I, too, have cellulite. A fair amount of it. I also have little red spider veins on my legs. And roundness to my belly. And breasts that fall toward my armpits when I lie on my back. I exercise regularly and I eat healthily, but still I have these things.

Does it bother me?

Let me answer this way: If Barbara Eden herself appeared from a golden bottle and offered me 100 wishes, eliminating my cellulite and spider veins, flattening my belly and plumping my breasts would not be among my wishes. What if she offered me 100,000 wishes? Nope. 100,000,000? Again, no.

What would I wish for?

For starters, I'd wish for an end to hundreds of thousands of rapes of women and girls in the Democratic Republic of Congo. I'd wish for humane conditions for factory workers in China. I'd wish for an end to the sex slave trade. I'd wish that every living creature on the planet had access to clean drinking water. I'd wish that children in poor neighborhoods of this country were given the same education and opportunities as children in wealthy neighborhoods. I'd wish that humans would stop hurting our planet and our fellow animals with our greedy overconsumption. I'd wish for racism, sexism, agism, homophobia, hatred and ignorance of every sort to vanish entirely, forever.

What does this have to do with exercise, you ask? It doesn't have much to do with exercise itself, but it does have everything to do with our mindsets about exercise. When we focus our precious mental energy toward what is superficial and insignificant ~ for even one moment ~ we condone all that is shallow and trivial. We waste. We miss our opportunity to imprint the world around us in a meaningful and important way.

I believe in my work as fitness professional. I believe in the power of exercise, but not because it helps us fit our bodies perfectly into skinny jeans. Rather, I believe in the power of exercise because it liberates us to become the healthiest and strongest human beings we are capable of becoming so that we can get on with doing the important work, the meaningful work of which we are capable.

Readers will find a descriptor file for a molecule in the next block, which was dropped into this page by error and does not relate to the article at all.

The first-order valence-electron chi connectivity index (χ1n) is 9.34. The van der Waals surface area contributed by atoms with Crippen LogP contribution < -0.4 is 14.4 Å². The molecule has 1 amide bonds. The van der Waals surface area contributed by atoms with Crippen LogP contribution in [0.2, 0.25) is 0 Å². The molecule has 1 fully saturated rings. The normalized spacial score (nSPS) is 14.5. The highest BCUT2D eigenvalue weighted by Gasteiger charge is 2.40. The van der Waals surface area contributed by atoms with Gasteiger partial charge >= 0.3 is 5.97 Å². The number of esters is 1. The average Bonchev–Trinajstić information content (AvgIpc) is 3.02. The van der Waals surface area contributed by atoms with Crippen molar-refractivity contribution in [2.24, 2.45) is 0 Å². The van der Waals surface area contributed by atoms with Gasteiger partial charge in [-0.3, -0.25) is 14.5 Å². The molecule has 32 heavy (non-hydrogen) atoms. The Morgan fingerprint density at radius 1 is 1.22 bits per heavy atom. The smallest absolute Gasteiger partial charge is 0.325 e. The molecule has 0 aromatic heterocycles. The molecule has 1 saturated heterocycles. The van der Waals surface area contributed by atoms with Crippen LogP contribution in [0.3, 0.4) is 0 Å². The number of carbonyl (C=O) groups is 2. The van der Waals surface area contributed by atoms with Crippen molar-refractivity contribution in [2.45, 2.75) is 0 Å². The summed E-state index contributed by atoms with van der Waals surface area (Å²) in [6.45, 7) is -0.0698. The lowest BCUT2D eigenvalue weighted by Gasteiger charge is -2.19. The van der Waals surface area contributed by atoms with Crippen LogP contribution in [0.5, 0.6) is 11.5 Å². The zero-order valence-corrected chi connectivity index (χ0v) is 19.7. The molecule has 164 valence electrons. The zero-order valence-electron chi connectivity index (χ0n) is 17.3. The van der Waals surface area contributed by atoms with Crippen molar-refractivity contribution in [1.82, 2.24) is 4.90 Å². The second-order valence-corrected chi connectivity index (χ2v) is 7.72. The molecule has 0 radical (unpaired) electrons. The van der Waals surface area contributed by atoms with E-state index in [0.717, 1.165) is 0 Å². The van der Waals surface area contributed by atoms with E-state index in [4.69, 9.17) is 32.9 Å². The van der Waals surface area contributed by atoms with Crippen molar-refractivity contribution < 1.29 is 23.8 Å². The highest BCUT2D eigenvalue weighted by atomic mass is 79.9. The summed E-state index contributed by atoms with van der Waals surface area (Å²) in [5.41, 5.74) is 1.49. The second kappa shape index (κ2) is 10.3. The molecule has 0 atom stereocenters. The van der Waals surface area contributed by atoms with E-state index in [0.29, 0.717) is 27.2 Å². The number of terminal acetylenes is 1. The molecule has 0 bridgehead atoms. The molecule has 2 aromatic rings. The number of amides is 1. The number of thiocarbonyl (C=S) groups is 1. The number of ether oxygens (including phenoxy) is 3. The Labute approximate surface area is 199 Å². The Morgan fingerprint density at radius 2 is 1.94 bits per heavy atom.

Today I wish that the next time Jillian Michaels gets interviewed she says, "Yes I am a strong and healthy woman, and yes I have cellulite, and no I don't give a friggin' damn about it because strong, healthy, real women often have cellulite. Now can we have an intelligent conversation about something that really, truly matters?"

And for you I wish that the next time the evil critic in your mind starts harping on your body's "imperfections," you are able to take a deep breath and, with an exhale, expel the negativity. I wish that you always remember all the good your body does for you, how your eyes see and your legs walk and your fingers touch and your heart beats.

I wish for us all joyful, healthy bodies.

Love your body, lovies.


Descartes Had It Wrong

Cogito ergo sum.

Je pense donc je suis.

I think therefore I am?

Not so, old man!

Not so!

We are not thoughts only. We are creatures of the body, of the breath, of the absolute inexplicable.

Envision the climber atop a ridge. It is not thinking that makes him most alive. Oh no! For him it is mountain air, it is muscles pulsing from work, it is the view down and out and up forever, it is the sense of personal smallness amongst such extraordinary big, it is unspeakable awe where the only thought might be this: Wow.

Picture the yogi, her limbs looped, her breath smooth, inhale and out. In this moment it is not individual thought ~ but lack of it ~ that gives her proof of life.

And imagine you and a lover in a night together. It is not thinking together that enlivens every cell. It is the skin to skin, the tender heartbeat beat beat, the union total.

It is the physical.

The backpacking traveler eating foreign food, the diver slicing water, the trapeze artist arching in air, the barefoot beachcomber basking in sun, the dervish whirling...

Just think of me when I am dancing. It is the body of my partner and the body of me. There are tumbling notes of music, there are shapes of trunks and limbs, but there is no sense in it. There is movement only and I assure you that when I am dancing ~ without thought ~ I very much am.

I am.

And you are too.